This past Friday, we threw the Punknews Summer Soiree 2 in Philly! Pushin'' It 2 the Limit opened the show. Then, Joe Jack Talcum of the The Dead Milkmen did a full band set with Dan and Woods Stevens. Finally, Stza of Leftover Crack did a full band set backed by Crazy and the Brains!
Check out a re-cap of the evening below.
The Punknews Summer Soiree 2
When Spring rolled around, I must admit that I was considering not even throwing a sequel to the first Summer Soiree. World/Inferno Friendship Society completely blew the house down at a sweltering and electric packed show last year, so how in the world could I ever hope to out-bombast the megaton wattage of the nine piece World/Inferno. The short answer is you can’t out-do the Inferno, so I considered the canning the whole thing as a one-and-done spectacular.
But, being that last year was such a blast, that didn’t seem to sit right. If there’s one thing we don’t do at Punknews, then that’s play things safe. So, I set about pondering how I could, not out-do WIFS, but differentiate from that. After some spitballing with the rest of the Punknews crew, I decided to compliment Summer Soiree 1 not with more grandiosity, but with intimacy.
My first communication went out to that colossus welded inside the fleshy frame of a five foot four man, Joe Jack Talcum, he-of-the-Dead-Milkmen. Joe Jack, being an eternal champion of punk rock and the nicest guy in Philadelphia, was down for our wacky idea even though none of us knew exactly how the show would manifest.
Next up, I asked one of my favorite newer bands, Crazy & the Brains to act as main support. These days, CatB function as a five piece berserk electric band, pulling equally from Johnny Thunders and John Waters, but in their earliest form, they were a folk-punk duo informed by The Moldy Peaches and Mischief Brew acoustic, so the stripped down side of them would compliment Joe Jack nicely.
Then, late one night, at about two AM, I had the insane idea to make the show not a one-headliner evening, but a dual head-liner. We’ve never had a double headline bill and, for us, if there is one time of the year to pull out all the stops and really swing for the fences, it’s the Summer Soiree. In a blind grasp, I reached out to Stza of the iconic and at this point legendary Leftover Crack, to see if he would be interested in coming down and playing alongside Joe. I then forgot about the hair brained idea and fell asleep.
But, by the time I awoke the next morning, much to my great surprise, Stza was excited to play with Joe Jack, one of his great musical influences, except he too had a bold idea: what if, instead of Stza playing solo, he played a full Choking Victim/Leftover Crack set backed by Crazy and the Brains? It was a plan so insane that there was no way it couldn’t work… right…?
I made a frantic phonecall to CatB and lo and behold, they were mega LoC fans and were up for the challenge. Suddenly, my plan for a “quiet” evening transmutated into a house rocking, amp blasting, one-time-only special event! Now that the show went from coffee house style to raging punk rock show, I had to bring Philly’s baddest ass headrippers , Pushin It 2 the Limit into the mix. Meanwhile, Joe Jack had the A-plus idea to not only perform solo, but to perform a band set along with Dan Stevens (also of the Milkmen) and Dan’s cousin, Woods. The party was now oooooonnnn.
Realizing the size of the bite that they had bit off, Stza and CatB set into the task of learning to work with each other and work up an entire set from scratch. Keep in mind that they had never even played a single note with each other and the show was a mere 60 days away!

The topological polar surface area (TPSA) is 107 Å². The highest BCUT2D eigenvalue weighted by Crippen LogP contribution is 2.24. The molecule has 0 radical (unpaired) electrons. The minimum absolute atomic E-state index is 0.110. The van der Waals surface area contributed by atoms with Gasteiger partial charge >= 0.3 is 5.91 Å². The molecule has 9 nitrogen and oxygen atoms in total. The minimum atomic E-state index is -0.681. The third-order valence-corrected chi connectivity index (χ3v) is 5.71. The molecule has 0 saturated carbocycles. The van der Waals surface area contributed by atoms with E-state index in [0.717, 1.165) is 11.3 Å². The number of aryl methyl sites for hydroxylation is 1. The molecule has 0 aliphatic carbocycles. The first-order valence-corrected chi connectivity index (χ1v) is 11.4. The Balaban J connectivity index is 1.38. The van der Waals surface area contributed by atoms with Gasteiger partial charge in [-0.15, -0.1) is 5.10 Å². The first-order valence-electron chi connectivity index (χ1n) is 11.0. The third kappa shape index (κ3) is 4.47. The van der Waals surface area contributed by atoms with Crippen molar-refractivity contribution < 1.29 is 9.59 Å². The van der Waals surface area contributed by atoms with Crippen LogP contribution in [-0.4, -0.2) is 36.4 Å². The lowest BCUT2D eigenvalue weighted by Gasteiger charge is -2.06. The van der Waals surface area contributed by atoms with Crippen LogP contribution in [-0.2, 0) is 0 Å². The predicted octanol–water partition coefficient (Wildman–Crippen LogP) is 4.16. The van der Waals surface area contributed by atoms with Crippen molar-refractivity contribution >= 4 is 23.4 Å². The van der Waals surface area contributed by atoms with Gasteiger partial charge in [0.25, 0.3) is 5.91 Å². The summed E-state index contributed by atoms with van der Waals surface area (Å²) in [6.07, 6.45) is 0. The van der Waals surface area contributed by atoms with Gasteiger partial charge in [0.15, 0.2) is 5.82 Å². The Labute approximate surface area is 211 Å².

My work was cut out for me as well, having to pull together goodie bags for the audience, create an entire Soiree centric board game (starring all the bands playing) to be included in the goodie bag, get my door people sorted out, figure out the finances, and, oh yeah… get a venue….
I opted for Creep Records as our venue. The Philly record store has a venue with a small-ish stage attached to it, the caveat being that shows must be over by 10pm due to sound ordinances. It’s a small room and strictly DIY, but we can do what we want to do without the hassle of bars, alcohol sales, or bouncers bothering us, so no doubt, this was the place for us.
With just 60 days counting down until the big event all of us furiously set to work on our respective tasks getting ready for this likely ill-advised ventured. Stza and CatB began building a set. Joe Jack, Dan Stevens, and Woods prepared for their first ever trip performance. Pushin It 2 the Limit rehearsed their brand new songs. And I e-mailed everyone involved every seven and a half minutes (ask Audrey of Pittl) with questions, concerns, demands, and riddles.
And then, the evening rolled around.
Sadly, I was without Dynamite Adam white this year, as he inexplicably chose familial duties over a zany, ulcer inducing, money losing venture.
So, it was just me to ringlead this crusade. Luckily, I had Ginger of the Droogettes running the doors for me and Philly icon and voice actor (true fact) KB Vickers acting as my second-in-command. I changed into the Punknews blue and white tuxedo, complete with cummerbund and top hat at 6:50. Doors were at 7:00 and the show kicked off at 7:30 and the show was sold old, so we were basically in great shape.
Except that, the only problem was that Pushin it 2 the Limit hadn’t shown up yet, Crazy & the Brains hadn’t shown up yet, and Stza hadn’t shown up yet. The only guy that was actually there was Joe Jack Talcum, who had been there since 5:30 because he is a divine human being.
Then, suddenly, Pittl showed up… well, 66% of them did. The problem was that Audrey was running late because she had the best answer for any band to be running late and I earnestly would not have been hurt if they had just canceled. Except that Pittl never say die, so bassist Leta asked if we could push back the show. The problem with that was we had a very tight schedule. I asked Leta if she could do one of her solo sets and she basically did that thing from Warner Brother cartoons where someone pulls has his collar and makes a “Eeeeeaaaahhhhh…” sound. 7:44 hit the clock and suddenly, that punk rock champion Audrey Crach blasted through the backdoor. With nary a word, she zapped into the bathroom, changed into her Pittl gear and was back on stage with bass in hand in a mere 90 seconds. Now that’s a trooper.